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David Geffen School of Medicine
The Cutting Edge

A New Device to Safely

A system co-designed by UCLA’s Pediatric Transport Team is the first incubator in the country that allows helicopter or plane crews to safely transfer and carry critically ill newborns without the infant ever having to be removed from the enclosure.

Dr. Robert Kelly with newborn-transplant device
Dr. Robert Kelly with newborn-transport device.

The device essentially serves as a mobile Neonatal Intensive Care Unit (NICU) that "allows us to provide full monitoring and full medical care for newborns who urgently need surgery or other care where time is of the essence," says Robert Kelly, M.D., associate medical director of the Pediatric Transport Team.

Every month, between 12 and 15 newborns are referred from outlying regional hospitals to the NICU at Mattel Children's Hospital UCLA. The newborns tend to be premature babies, some with a gestational age of just 23 weeks, who are suffering from congenital heart defects or neurological injuries. To get them to UCLA, the NICU partners with REACH Air Medical Services, which operates both helicopters and planes.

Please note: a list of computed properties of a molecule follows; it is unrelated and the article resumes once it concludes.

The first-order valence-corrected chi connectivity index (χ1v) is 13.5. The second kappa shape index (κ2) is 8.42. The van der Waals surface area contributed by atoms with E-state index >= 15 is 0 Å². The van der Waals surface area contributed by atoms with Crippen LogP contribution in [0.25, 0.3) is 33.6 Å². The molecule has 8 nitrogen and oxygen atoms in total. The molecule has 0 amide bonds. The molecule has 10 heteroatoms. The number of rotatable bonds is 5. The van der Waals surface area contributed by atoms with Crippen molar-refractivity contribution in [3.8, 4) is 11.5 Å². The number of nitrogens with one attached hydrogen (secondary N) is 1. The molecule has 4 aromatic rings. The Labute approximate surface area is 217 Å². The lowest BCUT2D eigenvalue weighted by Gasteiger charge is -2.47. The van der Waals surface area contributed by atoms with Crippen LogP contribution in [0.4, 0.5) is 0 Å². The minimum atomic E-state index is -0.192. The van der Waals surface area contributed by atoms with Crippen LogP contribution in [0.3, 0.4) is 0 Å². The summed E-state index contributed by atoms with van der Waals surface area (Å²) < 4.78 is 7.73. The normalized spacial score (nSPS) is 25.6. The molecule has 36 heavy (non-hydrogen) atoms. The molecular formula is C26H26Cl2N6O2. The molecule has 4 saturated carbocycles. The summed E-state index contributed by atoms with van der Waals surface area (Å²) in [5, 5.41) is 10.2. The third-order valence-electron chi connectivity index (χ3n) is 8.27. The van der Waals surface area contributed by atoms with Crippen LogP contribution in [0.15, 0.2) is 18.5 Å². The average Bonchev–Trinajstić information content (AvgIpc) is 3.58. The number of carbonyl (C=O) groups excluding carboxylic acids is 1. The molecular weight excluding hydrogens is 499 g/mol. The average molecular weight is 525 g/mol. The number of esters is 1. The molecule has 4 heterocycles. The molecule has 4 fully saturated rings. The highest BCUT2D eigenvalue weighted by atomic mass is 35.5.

REACH worked with UCLA's transport team for approximately two years to design a newborn-transport incubator that meets the special needs of babies weighing 10 pounds or less while also fitting within the constricted confines of modern medical helicopters and planes. Measuring three feet wide and two feet high, the incubator includes a heated transparent enclosure that allows the medical team to access the infant on three sides and a base containing emergency medical equipment, such as a ventilator and specialty gases.

"The biggest issue we have with these very small neonates is temperature control," Dr. Kelly says. "The enclosure allows us to keep them warm and minimizes external noise and exposure, which can predispose them to cardiac instability or neurological injuries." Dr. Robert Kelly with newborn-transport device.



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